Friday, January 16, 2009
Connecting Detroit To The Future by Akindele Akinyemi
In the past 50 years, the population of Detroit, Michigan dropped by over 50%, from a high of over 1,849,568 residents in the 1950 US Census to just 871,000 in 2008. Due to a complex mix of social, economic, and political dynamics, a half-century of flight from the inner city - of both people and capital - has produced devastating effects on the city's population, economic base, and infrastructure. Detroit's policymakers are struggling to downsize our city's infrastructure. The challenges they face are staggering, including eliminating thousands of decaying and abandoned structures, maintaining an aging infrastructure, providing adequate public services, and encouraging new business activities and employment opportunities to a heavily dependent population with limited tax capacity.
This has been substantially affected by urban sprawl over the last four decades. Many older urban areas have lost and continue to lose population, employment opportunities, private investment, and tax base. In many areas, sprawl has concentrated those in poverty and resulted in racial segregation. Residents who remain in these areas face higher costs for public services, fewer accessible well-paying jobs, decreasing property values, deteriorating neighborhoods, low-quality schools, and a general impairment in the quality of life. Recent studies have shown that the lack of viable central city areas in our state at a distinct competitive disadvantage in attracting and retaining the young, highly recruited workers needed to encourage private economic investment and sustain economic prosperity. Vibrant cities could also position Michigan as a national and international tourism destination.
According to the 2000 US Census, Metro Detroit is one of the nation's most racially and economically segregated metropolitan areas. Peaceful suburban communities border crime-ridden urban neighborhoods. Rings of the vibrant new technology economy surround remnants of the rusting old manufacturing base. The region boasts some of the nation's best public schools and struggles to rescue some of the worst. Its premier medical facilities exist alongside others on the verge of bankruptcy.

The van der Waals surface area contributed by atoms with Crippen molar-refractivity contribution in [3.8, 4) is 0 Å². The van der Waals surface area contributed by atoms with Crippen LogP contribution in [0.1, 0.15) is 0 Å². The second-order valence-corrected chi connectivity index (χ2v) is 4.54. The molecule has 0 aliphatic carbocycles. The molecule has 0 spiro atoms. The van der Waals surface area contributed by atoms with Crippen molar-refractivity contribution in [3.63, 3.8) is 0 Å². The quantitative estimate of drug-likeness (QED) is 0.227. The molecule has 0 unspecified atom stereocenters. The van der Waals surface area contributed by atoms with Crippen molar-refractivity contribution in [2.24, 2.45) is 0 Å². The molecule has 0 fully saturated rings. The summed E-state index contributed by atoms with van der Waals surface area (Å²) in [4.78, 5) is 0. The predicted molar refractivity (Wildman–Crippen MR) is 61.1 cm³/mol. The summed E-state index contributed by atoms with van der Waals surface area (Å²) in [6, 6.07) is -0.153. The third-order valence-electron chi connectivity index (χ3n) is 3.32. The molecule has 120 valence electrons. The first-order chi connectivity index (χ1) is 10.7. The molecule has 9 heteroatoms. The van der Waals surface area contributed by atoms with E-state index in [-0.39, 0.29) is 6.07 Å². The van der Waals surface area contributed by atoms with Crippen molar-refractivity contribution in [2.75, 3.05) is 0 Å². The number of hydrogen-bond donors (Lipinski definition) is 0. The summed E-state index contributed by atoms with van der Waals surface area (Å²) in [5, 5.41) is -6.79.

The Michigan Land Use Leadership Council has pointed out several principles that our policymakers can use.
(a) The importance of reducing concentrations of poverty in inner cities and making good schools, safe neighborhoods, quality health services, recreation, and other quality-of-life amenities (e.g., nearby retail service, employment, and cultural institutions) more equitably available to all residents.
(b) The desirability and benefits of walkable and rollable, compact, mixed-use, mixed-income, racially diverse, livable urban cores and neighborhoods.
(c) The need to make land use decisions in a way that ensures the fair treatment of people of all races, cultures, and incomes.
(d) The council also believes that state agencies and local governments must have access to
effective redevelopment tools and supporting laws and regulations that:
Promote new private investment and reinvestment in already developed areas
• Address existing government barriers to downtown revitalization.
• Discourage state decisions and policies that subsidize and support sprawl.
• Target investments to maintain public infrastructure already in place (Fix-It-First).
• Allow timely assembly of lands and property needed for urban redevelopment.
• Expedite government decisions on the appropriate reuse of environmentally impaired property while protecting human health and the environment.
• Provide for “green infrastructure” as a catalyst to make urban areas more livable and to complement efforts to protect water quality.
I am in agreement with this because for quite some time now I have been concentrating on urban revitalization.
We must continue supporting other public investments in urbanized areas (e.g., expanded student resident housing constructed by Grand Valley State University in Grand Rapids, the proposed Michigan Welcome Center in southwest Detroit), including the siting of facilities by local governments and federal agencies.
Also, adopting legislation that requires school districts to comply with master plans and infrastructure capital construction plans adopted by local government. This is critical not just for traditional school districts but also charter schools.
Lastly, engaging in state incentives for constructing new schools and renovating schools within existing town centers and encouraging shared use of athletic facilities.
Examples of urban revitalization in Detroit includes the New Center Area, Lafayette Park, Campus Martius, Grand Circus Park District, and the Washington Boulevard Historical District. There are things happening in Detroit. The problem is how city officials are running the show in this town on a early 20th century mentality. If the Silver Rights Movement is ever going to work in places like Detroit then we needs fresh minds who are going to help out in continuing the revitalization process of our city. Keep in mind our city government are ran by Civil Rights people and Black Nationalists. If President-elect Obama wants change then how come our leadership will not change?